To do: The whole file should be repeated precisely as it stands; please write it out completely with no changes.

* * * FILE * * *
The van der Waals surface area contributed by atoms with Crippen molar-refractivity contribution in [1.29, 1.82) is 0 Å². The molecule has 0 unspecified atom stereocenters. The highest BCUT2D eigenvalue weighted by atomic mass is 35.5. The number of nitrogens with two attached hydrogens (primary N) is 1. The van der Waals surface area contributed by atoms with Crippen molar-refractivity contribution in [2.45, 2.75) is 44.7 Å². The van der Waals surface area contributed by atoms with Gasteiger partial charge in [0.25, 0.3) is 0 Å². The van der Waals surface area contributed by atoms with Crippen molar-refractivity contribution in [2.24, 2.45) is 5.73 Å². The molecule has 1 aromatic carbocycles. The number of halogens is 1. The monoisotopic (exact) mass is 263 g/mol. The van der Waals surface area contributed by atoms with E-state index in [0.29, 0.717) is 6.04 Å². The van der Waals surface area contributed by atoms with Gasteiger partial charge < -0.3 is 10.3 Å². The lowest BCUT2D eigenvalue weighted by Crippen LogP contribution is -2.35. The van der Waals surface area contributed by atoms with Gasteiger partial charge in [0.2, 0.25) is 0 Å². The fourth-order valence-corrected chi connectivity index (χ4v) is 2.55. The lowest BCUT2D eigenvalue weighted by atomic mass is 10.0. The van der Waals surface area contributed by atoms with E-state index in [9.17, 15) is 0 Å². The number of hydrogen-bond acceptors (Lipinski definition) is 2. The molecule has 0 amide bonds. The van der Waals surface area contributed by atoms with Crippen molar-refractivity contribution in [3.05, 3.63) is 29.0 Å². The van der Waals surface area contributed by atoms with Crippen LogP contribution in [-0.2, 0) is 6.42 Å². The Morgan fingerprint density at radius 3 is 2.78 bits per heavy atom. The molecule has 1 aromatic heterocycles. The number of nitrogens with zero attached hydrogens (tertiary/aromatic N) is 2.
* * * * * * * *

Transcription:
The van der Waals surface area contributed by atoms with Crippen molar-refractivity contribution in [1.29, 1.82) is 0 Å². The molecule has 0 unspecified atom stereocenters. The highest BCUT2D eigenvalue weighted by atomic mass is 35.5. The number of nitrogens with two attached hydrogens (primary N) is 1. The van der Waals surface area contributed by atoms with Crippen molar-refractivity contribution in [2.45, 2.75) is 44.7 Å². The van der Waals surface area contributed by atoms with Gasteiger partial charge in [0.25, 0.3) is 0 Å². The van der Waals surface area contributed by atoms with Crippen molar-refractivity contribution in [2.24, 2.45) is 5.73 Å². The molecule has 1 aromatic carbocycles. The number of halogens is 1. The monoisotopic (exact) mass is 263 g/mol. The van der Waals surface area contributed by atoms with E-state index in [0.29, 0.717) is 6.04 Å². The van der Waals surface area contributed by atoms with Gasteiger partial charge < -0.3 is 10.3 Å². The lowest BCUT2D eigenvalue weighted by Crippen LogP contribution is -2.35. The van der Waals surface area contributed by atoms with Gasteiger partial charge in [0.2, 0.25) is 0 Å². The fourth-order valence-corrected chi connectivity index (χ4v) is 2.55. The lowest BCUT2D eigenvalue weighted by atomic mass is 10.0. The van der Waals surface area contributed by atoms with E-state index in [9.17, 15) is 0 Å². The number of hydrogen-bond acceptors (Lipinski definition) is 2. The molecule has 0 amide bonds. The van der Waals surface area contributed by atoms with Crippen molar-refractivity contribution in [3.05, 3.63) is 29.0 Å². The van der Waals surface area contributed by atoms with Crippen LogP contribution in [-0.2, 0) is 6.42 Å². The Morgan fingerprint density at radius 3 is 2.78 bits per heavy atom. The molecule has 1 aromatic heterocycles. The number of nitrogens with zero attached hydrogens (tertiary/aromatic N) is 2.